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FROM THE CAPITAL TO THE CLASSROOM: New Report Finds Encouraging Signs of Positive Impact, but Calls for Midcourse Corrections in Year Three of NCLB

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"Despite the challenges faced in helping all of the schools that have been identified for improvement, a majority of the districts received less federal Title I funding in 2004-2005 than they did in the previous year, and while the overall federal education budget has grown in smaller percentages in 2004 and 2005 than in previous years, it now stands to be cut in 2006, according to President Bush's request."

In the third year of the No Child Left Behind Act (NCLB), a majority of states and districts are reporting that students’ scores on state tests are rising and that the law has focused greater attention on students who need extra help to learn, according to a new report from the Center of Education Policy (CEP). However, the report, From the Capital to the Classroom: Year 3 of the No Child Left Behind Act, also found that many states and districts lack the capacity to help all schools that were “in need of improvement” and that many officials believe the goal of 100 percent proficiency for all students by 2014 is unrealistic.

“After three years of No Child Left Behind, state and district officials have made it clear: student performance is up and achievement gaps are closing,” said Jack Jennings, president and CEO of CEP. “But those officials have also made it clear that the long-term success of the law is at risk unless the federal government can offer more support to bridge the capacity gap now preventing states and districts from effectively reaching all of the schools that need help.”

In a survey of education officials in 49 states and 314 school districts, CEP found that 36 states (73 percent) and a majority of districts (72 percent) saw improvements in student achievement. They also reported a narrowing in the achievement gap between white students and other key subgroups including blacks, Hispanics, and English-language learners.

In spite of these improvements, officials in many states and districts were skeptical that they could provide assistance to schools in need of improvement, which, according to the report, account for about six thousand Title I schools in each of the last three years-the highest concentrations of which have been in urban and very large districts.

The report notes that a lack of funding remains an issue. “Despite the challenges faced in helping all of the schools that have been identified for improvement, a majority of the districts received less federal Title I funding in 2004-2005 than they did in the previous year, and while the overall federal education budget has grown in smaller percentages in 2004 and 2005 than in previous years, it now stands to be cut in 2006, according to President Bush’s request.” As a result, the report said, forty-two of twenty-nine states indicated that providing assistance to all schools identified for improvement poses a “serious” or “moderate” challenge. Forty-five states said that staff size and thirty-one states said staff expertise marked a “serious” or “moderate” challenge.

In a response, Assistant Secretary for Elementary and Secondary Education Ray Simon said that the report’s “perpetual cry for more money . . . simply does not comport with the facts: since taking office President Bush has increased education funding by $13.8 billion, or 33 percent.”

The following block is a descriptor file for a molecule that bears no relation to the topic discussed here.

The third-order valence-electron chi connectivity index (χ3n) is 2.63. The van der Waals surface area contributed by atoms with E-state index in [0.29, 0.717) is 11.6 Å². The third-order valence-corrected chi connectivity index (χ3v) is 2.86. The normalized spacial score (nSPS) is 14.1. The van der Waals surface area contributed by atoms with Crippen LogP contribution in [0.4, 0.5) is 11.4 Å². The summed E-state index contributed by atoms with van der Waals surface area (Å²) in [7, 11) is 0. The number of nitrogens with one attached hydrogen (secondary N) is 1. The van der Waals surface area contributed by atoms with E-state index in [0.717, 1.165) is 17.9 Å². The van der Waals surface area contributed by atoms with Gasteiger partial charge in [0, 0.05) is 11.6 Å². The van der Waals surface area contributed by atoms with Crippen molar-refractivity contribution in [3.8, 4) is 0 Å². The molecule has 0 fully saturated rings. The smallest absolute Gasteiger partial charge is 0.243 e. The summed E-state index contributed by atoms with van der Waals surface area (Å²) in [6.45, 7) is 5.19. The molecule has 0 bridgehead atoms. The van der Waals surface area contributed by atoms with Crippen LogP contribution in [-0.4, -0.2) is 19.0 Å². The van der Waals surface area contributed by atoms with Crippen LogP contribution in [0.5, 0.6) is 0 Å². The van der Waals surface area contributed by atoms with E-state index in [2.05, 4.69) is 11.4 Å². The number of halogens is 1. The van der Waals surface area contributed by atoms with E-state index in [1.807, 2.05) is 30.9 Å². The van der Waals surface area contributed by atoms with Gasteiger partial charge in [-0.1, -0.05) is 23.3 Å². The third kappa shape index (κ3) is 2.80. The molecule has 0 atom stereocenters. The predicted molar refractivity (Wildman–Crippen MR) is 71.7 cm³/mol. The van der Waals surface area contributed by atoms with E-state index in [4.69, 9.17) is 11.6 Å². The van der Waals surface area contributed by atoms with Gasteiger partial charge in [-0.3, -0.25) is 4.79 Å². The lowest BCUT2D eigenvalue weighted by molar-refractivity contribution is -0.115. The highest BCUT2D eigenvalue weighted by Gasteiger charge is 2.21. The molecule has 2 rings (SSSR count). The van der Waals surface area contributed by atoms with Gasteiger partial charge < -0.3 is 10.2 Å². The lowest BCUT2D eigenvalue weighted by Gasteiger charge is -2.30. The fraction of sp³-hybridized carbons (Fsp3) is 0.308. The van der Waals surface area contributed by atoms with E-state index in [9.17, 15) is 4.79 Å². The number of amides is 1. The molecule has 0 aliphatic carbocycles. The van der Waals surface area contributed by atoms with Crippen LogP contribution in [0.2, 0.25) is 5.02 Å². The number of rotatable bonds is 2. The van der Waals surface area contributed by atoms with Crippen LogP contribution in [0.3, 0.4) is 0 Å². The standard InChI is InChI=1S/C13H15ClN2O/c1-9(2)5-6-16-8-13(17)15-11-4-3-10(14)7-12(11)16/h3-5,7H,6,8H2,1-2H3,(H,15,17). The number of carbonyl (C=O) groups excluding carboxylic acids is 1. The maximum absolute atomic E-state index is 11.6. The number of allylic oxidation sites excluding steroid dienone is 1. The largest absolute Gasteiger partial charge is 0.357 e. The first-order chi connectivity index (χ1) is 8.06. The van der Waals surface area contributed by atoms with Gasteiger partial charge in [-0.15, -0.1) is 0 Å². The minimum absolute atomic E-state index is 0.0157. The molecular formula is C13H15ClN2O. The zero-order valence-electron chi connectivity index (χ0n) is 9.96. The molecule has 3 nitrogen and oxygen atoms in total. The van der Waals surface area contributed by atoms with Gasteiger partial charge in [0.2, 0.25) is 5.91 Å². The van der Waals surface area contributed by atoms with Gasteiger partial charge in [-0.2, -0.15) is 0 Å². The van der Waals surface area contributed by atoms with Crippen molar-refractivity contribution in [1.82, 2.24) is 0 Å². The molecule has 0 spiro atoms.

In addition to the funding issue, other key challenges identified by states and districts included

  • ensuring equitable distribution of highly qualified teachers;
  • working with English-language learners; and
  • narrowing the curriculum.

Like the citizens surveyed in the PEN report, school leaders identified school choice and supplemental services as issues of concern. A majority of districts (69 percent) said they didn’t know what effect school choice had on student achievement, with only 3 percent saying that it is raising achievement even somewhat. Similarly, 42 percent of districts did not know what effect supplemental services had, though 20 percent believed that achievement was raised “somewhat or to a great extent.”

To further investigate the effect of the law’s implementation on different types of school districts, CEP conducted in-depth case studies across the nation and found that the law is having a “markedly different impact” in various settings.

In its conclusion, the report noted support for the goals of NCLB and encouraging signs of positive impact. “But problems persist that have been exacerbated by the way the Act has been administered,” it noted. “Mid-course corrections must be made in federal administration, funding, capacity, and other areas if the nation expects to see long-term, sustainable improvements in student achievement.”

The complete report and case studies are available at http://www.cep-dc.org/pubs/nclby3/.

1) According to Academic Atrophy: The Condition of Liberal Arts in America’s Public Schools, a 2004 report by the Council for Basic Education, the amount of time teachers spend on social studies, geography, civics, and other related subjects has decreased at the elementary level, while time spent on reading, mathematics, and science has increased since the implementation of No Child Left Behind. Additionally, the report said that time allocated to foreign languages, art, and music has decreased at both elementary and secondary levels-especially among schools with high minority populations. 

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